Hey, I'm new here. Guess this is where I should post for help with some German words. I'm having some difficulty with pronouncing the word "need" in lesson 1.2 Sounds like "bra-cha" or "brow-ha" to me, the gentlemen in the lesson repeats it, but I cannot quite seem to get it. Any help would be appreciated. I will probably ask many questions so hopefully you are a patient group.
January 6, 2007
January 10, 2007
Nobody? Hmmmm, just needed some help. Just guess with one pronounciation and hope I don't get laughed at too much.
January 11, 2007
Hi Sean, feel free to ask as many questions as you like- that's great! Now, the word "brauchen "to need" is probably not the easiest word to pronounce to start with, but it's a good one to practice a real hard German accent. The first part of the word sounds like "brow" (like the color "brown") only the "r" doesn't get rolled as much in high German as it does in English. In southern parts of Germany it does get rolled a bit more. The second part is a bit trickier. The "ch" sound is produced towards the back of the throat, similar to making a k sound. However, it is less abrupt still letting through air. It sounds a littlle bit like a hissing cat with a sore throat :D There is a free lesson on our website https://www.rocketgerman.com. It's called "Pronunciation Guide" and you can find an audio example for this particular sound in the "Consonants" section. I hope that helps- and keep the questions comming! All the best Nathalie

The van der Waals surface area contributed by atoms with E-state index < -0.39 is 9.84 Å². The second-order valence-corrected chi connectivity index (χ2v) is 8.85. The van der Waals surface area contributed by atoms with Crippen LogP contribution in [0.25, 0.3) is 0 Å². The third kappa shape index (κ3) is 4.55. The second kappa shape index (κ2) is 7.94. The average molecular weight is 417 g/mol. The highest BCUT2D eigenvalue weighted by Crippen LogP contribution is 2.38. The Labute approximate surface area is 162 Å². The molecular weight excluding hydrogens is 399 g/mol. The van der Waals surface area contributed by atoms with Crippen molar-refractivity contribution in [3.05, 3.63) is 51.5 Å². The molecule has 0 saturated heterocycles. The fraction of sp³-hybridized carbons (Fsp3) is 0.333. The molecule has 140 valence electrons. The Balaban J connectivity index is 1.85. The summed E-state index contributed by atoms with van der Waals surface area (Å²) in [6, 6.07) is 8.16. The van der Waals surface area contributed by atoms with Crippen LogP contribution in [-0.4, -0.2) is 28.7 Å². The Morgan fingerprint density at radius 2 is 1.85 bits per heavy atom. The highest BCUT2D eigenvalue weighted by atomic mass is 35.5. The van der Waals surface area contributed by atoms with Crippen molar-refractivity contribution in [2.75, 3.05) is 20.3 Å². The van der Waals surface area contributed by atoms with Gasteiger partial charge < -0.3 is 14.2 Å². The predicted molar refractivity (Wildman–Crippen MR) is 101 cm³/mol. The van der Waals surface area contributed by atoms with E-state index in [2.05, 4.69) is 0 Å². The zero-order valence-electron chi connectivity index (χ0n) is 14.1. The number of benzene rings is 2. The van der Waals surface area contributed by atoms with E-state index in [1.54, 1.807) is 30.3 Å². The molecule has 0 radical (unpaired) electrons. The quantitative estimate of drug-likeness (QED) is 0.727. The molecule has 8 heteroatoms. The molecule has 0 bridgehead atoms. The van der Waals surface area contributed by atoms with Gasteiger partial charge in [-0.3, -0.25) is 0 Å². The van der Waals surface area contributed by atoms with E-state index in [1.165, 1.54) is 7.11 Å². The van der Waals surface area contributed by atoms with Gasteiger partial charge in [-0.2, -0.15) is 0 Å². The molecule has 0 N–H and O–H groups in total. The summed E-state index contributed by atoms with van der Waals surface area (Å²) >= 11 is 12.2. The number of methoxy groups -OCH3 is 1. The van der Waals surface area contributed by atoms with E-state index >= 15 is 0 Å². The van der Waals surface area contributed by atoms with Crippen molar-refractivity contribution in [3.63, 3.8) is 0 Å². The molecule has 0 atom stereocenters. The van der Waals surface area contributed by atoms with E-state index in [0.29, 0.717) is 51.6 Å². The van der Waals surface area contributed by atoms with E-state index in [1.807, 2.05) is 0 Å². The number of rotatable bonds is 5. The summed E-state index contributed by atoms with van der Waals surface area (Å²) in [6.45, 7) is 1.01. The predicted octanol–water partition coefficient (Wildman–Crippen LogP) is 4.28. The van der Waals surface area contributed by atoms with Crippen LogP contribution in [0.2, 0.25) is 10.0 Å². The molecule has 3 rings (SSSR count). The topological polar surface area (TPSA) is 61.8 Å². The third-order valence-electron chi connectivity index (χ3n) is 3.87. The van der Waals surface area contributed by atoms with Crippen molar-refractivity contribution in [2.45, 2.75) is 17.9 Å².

January 15, 2007
[quo]*Quote from * Nathalie Hi Sean, feel free to ask as many questions as you like- that's great! I hope that helps- and keep the questions comming! All the best Nathalie[/quo] Thank you for your help Nathalie, very well explained. I think I've got it now. Now you said keep the questions coming so I got another one. :lol: In lesson 2.1 they state a rather long word which means "One sees all the attractions". I get "Mann-sie-alle-siens-wir-dich-keit-en" which I am pretty sure is wrong. Yours, Sean
January 15, 2007
Hi Sean, "One sees all the attractions" in German is "Man sieht alle Sehenswürdigkeiten". "Man sieht" means "one sees", "alle" means "all" and now we come the very long word "Sehenswürdigkeiten" which means "all the things (buildings, museums, gardens...) that are worth visiting". Most bigger cities have some famous "Sehenswürdigkeiten", for example Paris and the Eiffel Tower, or London and Big Ben, or Berlin and the Brandenburger Gate. And again, keep them coming :D